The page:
In the Vikings' runic inscriptions, we do find numbers written down, but it's very rare. Usually numbers are spelled out as whole words, although on rare occasion the first letter of the number-word is used to stand for the number. And very uncommon, on occasion, the Vikings would use the runic letters to stand for a numeral. So the Uruz u rune for auroch may be the letter u or the number 2. Or Fehu f rune for wealth may be the letter f or the number 1.
Later a tally like system developed for numbers. Runic calendars is the most common use of this system. The numbers three and nine are significant numbers in Germanic paganism and later Norse mythology. Both numbers (and multiplications thereof) appear throughout surviving attestations of Germanic paganism, in both Germanic mythology and religious practice itself. While the number three appears as a holy number in many cultures, for the Germanic peoples, the number nine held a special significance. Along with the number 27, both numbers also figure into the lunar calendar of the Germanic peoples.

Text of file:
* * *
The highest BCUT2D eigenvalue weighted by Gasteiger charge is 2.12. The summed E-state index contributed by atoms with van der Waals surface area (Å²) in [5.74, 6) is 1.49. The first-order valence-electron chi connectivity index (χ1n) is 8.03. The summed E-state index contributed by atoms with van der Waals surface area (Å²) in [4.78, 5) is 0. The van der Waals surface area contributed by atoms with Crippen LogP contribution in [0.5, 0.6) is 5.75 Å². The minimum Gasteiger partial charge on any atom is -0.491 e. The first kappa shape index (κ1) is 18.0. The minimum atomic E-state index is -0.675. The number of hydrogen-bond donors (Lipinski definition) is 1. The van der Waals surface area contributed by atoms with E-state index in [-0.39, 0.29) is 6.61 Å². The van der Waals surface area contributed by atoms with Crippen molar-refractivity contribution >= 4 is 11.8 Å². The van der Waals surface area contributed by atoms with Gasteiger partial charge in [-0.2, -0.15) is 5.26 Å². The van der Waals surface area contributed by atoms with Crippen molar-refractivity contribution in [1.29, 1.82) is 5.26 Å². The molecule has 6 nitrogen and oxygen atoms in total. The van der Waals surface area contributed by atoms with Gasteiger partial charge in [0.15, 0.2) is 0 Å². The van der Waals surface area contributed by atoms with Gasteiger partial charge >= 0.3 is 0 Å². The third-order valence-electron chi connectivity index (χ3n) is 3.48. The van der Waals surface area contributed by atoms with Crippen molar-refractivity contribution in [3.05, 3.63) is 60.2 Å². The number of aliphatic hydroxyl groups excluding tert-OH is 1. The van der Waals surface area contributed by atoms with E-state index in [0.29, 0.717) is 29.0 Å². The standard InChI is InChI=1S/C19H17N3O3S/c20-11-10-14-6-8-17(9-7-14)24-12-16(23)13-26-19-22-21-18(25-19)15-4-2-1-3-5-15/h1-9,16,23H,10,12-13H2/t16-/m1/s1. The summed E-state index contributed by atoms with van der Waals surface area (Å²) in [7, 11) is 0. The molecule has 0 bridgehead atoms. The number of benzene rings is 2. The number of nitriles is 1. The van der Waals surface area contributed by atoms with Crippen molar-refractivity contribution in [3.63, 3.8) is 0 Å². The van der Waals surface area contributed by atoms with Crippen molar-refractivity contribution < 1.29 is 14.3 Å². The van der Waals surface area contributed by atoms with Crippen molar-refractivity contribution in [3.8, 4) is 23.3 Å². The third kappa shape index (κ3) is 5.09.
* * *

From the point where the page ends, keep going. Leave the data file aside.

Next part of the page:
The pentimal system is a notation for presenting numbers, usually by inscribing in wood or stone. The notation has been used in Scandinavia, usually in conjunction to runes. Unlike the Roman notation, the notches are placed vertically on the stem or stav of the rune. The number 4 is represented by four horizontal lines on the stem, 5 is represented by what looks like an inverted letter U. 10 is represented by two U's opposing each other, also used for 0.